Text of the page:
I Am Because We Are

This has been a considerably difficult blog to write. I have been mulling over the issues and ideas I will share here for at least a couple of weeks. I've been meditating on them for even longer. The quintessential gaining and maintaining of spiritual, physical and mental wellness weigh heavily on me personally and seems to weigh on Black Folxs collectively. It has occurred to me in my reflections that Black Folxs are subsisting off resilience. The reasons for this are numerous and complex. I will not examine all of them but rather just focus on the particularly devastating aspect of trauma caused by abuse and how it poisons our perceptions and by extension our relationship to one another. More importantly I seek to offer a pathway towards effectively confronting and overcoming this impediment to our progress.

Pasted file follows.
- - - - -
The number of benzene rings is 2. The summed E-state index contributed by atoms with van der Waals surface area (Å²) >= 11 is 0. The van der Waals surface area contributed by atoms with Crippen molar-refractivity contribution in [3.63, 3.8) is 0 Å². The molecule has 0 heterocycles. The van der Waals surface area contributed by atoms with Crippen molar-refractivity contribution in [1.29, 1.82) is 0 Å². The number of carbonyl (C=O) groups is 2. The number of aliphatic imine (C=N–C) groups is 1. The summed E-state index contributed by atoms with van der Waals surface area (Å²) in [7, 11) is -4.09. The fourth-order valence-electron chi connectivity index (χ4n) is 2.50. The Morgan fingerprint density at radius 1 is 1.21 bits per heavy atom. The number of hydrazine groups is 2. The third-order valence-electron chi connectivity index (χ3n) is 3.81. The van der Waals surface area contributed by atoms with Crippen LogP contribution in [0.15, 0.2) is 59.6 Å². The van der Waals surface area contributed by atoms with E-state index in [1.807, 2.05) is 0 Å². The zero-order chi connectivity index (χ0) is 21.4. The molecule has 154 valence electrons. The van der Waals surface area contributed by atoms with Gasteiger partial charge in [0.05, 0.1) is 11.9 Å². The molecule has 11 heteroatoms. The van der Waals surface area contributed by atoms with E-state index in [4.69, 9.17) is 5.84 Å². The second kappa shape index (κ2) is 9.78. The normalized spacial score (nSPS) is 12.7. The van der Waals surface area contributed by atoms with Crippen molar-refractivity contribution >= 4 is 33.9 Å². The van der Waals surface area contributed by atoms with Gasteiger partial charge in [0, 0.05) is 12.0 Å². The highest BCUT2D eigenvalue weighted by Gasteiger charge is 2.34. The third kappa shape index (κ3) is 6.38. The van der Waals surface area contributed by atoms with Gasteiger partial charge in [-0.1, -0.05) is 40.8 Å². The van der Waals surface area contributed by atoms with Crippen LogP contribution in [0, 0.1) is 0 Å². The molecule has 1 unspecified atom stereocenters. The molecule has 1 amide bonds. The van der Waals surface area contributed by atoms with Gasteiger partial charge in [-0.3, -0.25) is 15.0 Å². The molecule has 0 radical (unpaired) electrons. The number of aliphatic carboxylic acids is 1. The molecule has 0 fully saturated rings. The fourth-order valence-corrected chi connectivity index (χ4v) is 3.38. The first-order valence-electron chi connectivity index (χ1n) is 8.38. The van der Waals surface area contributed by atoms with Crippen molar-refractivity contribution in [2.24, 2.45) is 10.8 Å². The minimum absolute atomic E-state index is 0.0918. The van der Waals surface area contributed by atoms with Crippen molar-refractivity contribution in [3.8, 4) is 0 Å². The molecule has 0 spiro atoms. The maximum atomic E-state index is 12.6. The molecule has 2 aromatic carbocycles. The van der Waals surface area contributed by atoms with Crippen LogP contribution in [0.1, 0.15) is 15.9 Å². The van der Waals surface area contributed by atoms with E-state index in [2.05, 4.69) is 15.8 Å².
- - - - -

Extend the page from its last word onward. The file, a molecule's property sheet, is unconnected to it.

I have always been quiet and observant. A characteristic trait that I considered a weakness when I was younger. I now value this capability as a strength and use it as it was intended; to gain valuable knowledge. My observations as of late have revealed to me a deeper understanding of internalized anti-Blackness. To my dismay I have come to realize that it is prevalent amongst those who consider themselves astute or cunning enough not to fall into this abyss. Even though our intersections as Black Folxs are beautiful and have strengthened our connectedness I find that they can also harbor toxic strains of anti-Blackness. We become locked in these battles fueled by trauma and its potent byproduct; rage. Many of us have been harmed and abused by those closest to us and it shows. The generational patterns of abuse and trauma are rampant. We often avoid acknowledging this fact and consequentially fail to seek the vital healing that must take place in order to keep the abuse from being passed on and down again and again. What I have observed is that when traumatized people are stressed or challenged, they often lash out at those that resemble in some way the perpetrators of the abuse they experienced. The traumatized victim of abuse will strike out at those in the closest proximity to them, their people or their loved ones. They are unreasonable at the point that they have been triggered and the behavior is often erratic and irrational. They feel justified in inflicting harm on those they believe have harmed them. It is a vicious cycle where everyone involved or anyone who has been forced to bear witness to this senseless conflict is left bloodied. It is tragic but true that in some instances the abused becomes the abuser. In the Black community this tragedy is played out way too often. It is frequently at the heart of the intercommunity violence that white supremacy uses to vilify and criminalize all of us. Our internalized anti-Blackness is an intentional and essential component of white supremacy and its foundational principle of oppression. We have been conditioned to hate ourselves and distrust one another so much so that instead of it being imposed upon us we now willingly inflict the wounds on ourselves, and often unconsciously on one another. *